Early in the Second World War President Roosevelt established the Office of Price Administration (OPA). The new agency was charged with controlling prices of and regulating demand for materials essential to the American war effort and that of allied nations being supplied by the United States, particularly China, Great Britain and Russia. One of the OPA’s main tools was the rationing of a vast range of products, including for example coffee and cars as well as sugar and shoes. The program was implemented by issuing rational coupons and tokens to citizens and businesses. The response was predictable, and in some ways presaged the recent response to Covid-19: Millions of citizens embraced privation as a patriotic duty, millions others bent the rules as opportunity presented, and some broke the rules entirely and made a mint on the black market.
This Ration Map of the United States was issued in 1943, and features an outline map of the country all-but covered with humorous vignettes of Americans going about their daily business. The title suggests a send-up of the OPA’s policies, their execution, and their impact. Indeed, at lower left the mapmaker offers a guarantee of sorts:
“This Map is absolutely guaranteed to be goofy. Anyone finding any sense in it will be awarded a handsome, hand-embroidered coffee-cooler. End of quotes.”
And the map certainly delivers: while vessels sail off to China and Russia loaded with supplies, the “Home Front Grocery” is sold out, in Idaho the “last Idaho potato” is “on exhibition today only”, a few pathetic beets (or turnips?) emerge in a Minnesota Victory Garden, and “water [is] strictly rationed here in the Gila Desert”. In Illinois a plaque identifies “Curmudgeon Hall birthplace of Harold L. Ickes”; Ickes, of course, was Secretary of the Interior during the War and coordinated the country’s energy supply, including the rationing of gas and oil.
Yet many of the vignettes have little or nothing to do with rationing—for instance, a sign marking the “scene of the battle of the zoot suits” in California; “Arkies” migrating to California; a beefy Nevadan lounging in a chair saying “Keep up the home front, folks”; and in Texas an armed man sitting in front of two women, one remarking “Pappy don’t even know what he’s a-layin’ fer—a German, a Revenooer, er a Japanee.” Despite McCandlish’s “goofy” guarantee, I wonder if the map has a sharper message hidden behind the send-up of rationing, namely the self-absorption of Americans on the home front and their obliviousness to the fighting and dying going on overseas.
A native of West Virginia, McCandlish (1887 – 1946) trained as an artist before being drafted and serving in France during the First World War. After the war he bounced around some, married in 1919 and eventually settled in Stonington, Connecticut, where he established The Character Toy Guild. The venture seems not to have succeeded, and some time in the 1920s he and his family moved on to Michigan. During the 1920s and 30s he worked as an illustrator, cartoonist and writer for the Washington Post and Detroit Free Press. His later years saw yet further moves, to Geneva, New York; Portsmouth, New Hampshire; and North Brookfield, Massachusetts, during which time he held a variety of jobs, from aircraft manufacturing to promotion director for a radio station. He died suddenly in North Brookfield at the age of 59.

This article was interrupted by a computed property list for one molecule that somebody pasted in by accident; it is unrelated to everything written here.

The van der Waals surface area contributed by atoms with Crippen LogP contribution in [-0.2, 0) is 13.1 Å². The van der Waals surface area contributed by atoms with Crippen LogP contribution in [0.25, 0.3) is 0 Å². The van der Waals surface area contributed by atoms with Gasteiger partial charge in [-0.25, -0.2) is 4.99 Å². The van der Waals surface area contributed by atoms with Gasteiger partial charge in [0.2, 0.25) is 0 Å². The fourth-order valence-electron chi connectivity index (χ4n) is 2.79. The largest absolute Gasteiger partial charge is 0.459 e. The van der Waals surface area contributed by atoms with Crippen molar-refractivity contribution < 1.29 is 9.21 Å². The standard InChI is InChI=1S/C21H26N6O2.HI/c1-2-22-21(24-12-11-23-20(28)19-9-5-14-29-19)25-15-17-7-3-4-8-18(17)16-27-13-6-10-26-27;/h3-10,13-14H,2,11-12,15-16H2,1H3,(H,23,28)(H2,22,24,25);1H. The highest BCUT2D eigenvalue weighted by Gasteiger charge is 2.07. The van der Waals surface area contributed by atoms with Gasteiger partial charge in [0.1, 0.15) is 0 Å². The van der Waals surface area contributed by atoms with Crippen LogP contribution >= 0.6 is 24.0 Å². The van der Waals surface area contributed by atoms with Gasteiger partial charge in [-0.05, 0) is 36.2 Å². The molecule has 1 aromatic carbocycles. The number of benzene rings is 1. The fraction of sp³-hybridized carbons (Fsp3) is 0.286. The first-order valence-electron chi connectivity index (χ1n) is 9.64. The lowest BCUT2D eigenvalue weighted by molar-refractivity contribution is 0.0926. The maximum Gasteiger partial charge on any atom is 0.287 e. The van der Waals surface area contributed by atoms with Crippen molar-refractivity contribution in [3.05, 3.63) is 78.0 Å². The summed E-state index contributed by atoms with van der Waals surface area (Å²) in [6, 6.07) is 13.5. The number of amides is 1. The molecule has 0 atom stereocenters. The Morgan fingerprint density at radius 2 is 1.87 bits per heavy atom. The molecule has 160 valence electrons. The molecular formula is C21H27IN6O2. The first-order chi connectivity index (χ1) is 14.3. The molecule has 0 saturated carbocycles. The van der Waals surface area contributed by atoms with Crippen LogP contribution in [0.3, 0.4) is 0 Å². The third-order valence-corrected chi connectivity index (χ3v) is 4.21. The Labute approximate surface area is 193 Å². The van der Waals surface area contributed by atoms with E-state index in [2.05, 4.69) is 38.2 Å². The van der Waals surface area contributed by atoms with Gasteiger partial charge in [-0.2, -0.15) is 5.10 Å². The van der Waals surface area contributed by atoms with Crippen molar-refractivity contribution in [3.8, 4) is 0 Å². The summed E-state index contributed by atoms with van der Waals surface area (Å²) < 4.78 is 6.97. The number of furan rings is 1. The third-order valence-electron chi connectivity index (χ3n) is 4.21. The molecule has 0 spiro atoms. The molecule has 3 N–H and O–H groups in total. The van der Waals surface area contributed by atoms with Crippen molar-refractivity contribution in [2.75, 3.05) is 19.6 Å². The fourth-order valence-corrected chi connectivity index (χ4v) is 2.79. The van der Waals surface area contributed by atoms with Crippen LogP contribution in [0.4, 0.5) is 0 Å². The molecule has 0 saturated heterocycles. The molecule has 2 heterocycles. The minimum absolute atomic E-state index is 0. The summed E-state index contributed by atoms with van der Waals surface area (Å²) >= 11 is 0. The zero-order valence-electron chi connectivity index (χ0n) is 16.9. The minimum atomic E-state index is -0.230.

In map-collecting circles McCandlish is best known for his 1926 Bootlegger’s Map of the United States, like the Ration Map “Deranged [i.e., “arranged”] by Edward McCandlish.” As one might expect from the title, the Bootlegger’s Map was an equal-opportunity jap at Prohibition, gently poking fun at both the few who enforced it and the many who evaded it. Putting the two maps side-by-side, I get the sense that underneath all the fun McCandlish had a serious interest in the ongoing tension between civic responsibility and self-interest.
In 1943 or 1944 the Hagstrom Company seems to have purchased the rights to McCandlish’s two maps. In 1944 it issued new editions of both, in the same graphic style but with major changes. In both cases the most obvious of these was the introduction of the fictitious mapmaker “Bill Whiffletree”, a logorrheic hillbilly or hobo whose musings were introduced in panels of text at the bottom of each map. Also that year the New Haven Chamber of Commerce published his Un-Convention-Al Map of New Haven.
Both the 1943 first and the 1944 second (“Whiffletree”) editions of the Ration Map are very rare, with OCLC recording only two institutional holdings of the former and three of the latter. Further, I have found no record of another example of the first edition having appeared on the market in the past 30 years and know of only two examples of the second.
OCLC #1104854172 (Library of Congress and Dartmouth only, as of July 2021). Rumsey #13136 (the 1944 Hagstrom “Whiffletree” variant). Not in Persuasive Maps: PJ Mode Collection. Biographical information on Edward McCandlish from Roderick Barron, “Edward Gerstell McCandlish’s “Bootlegger’s Map of the United States””, on line at Barron Maps Blog.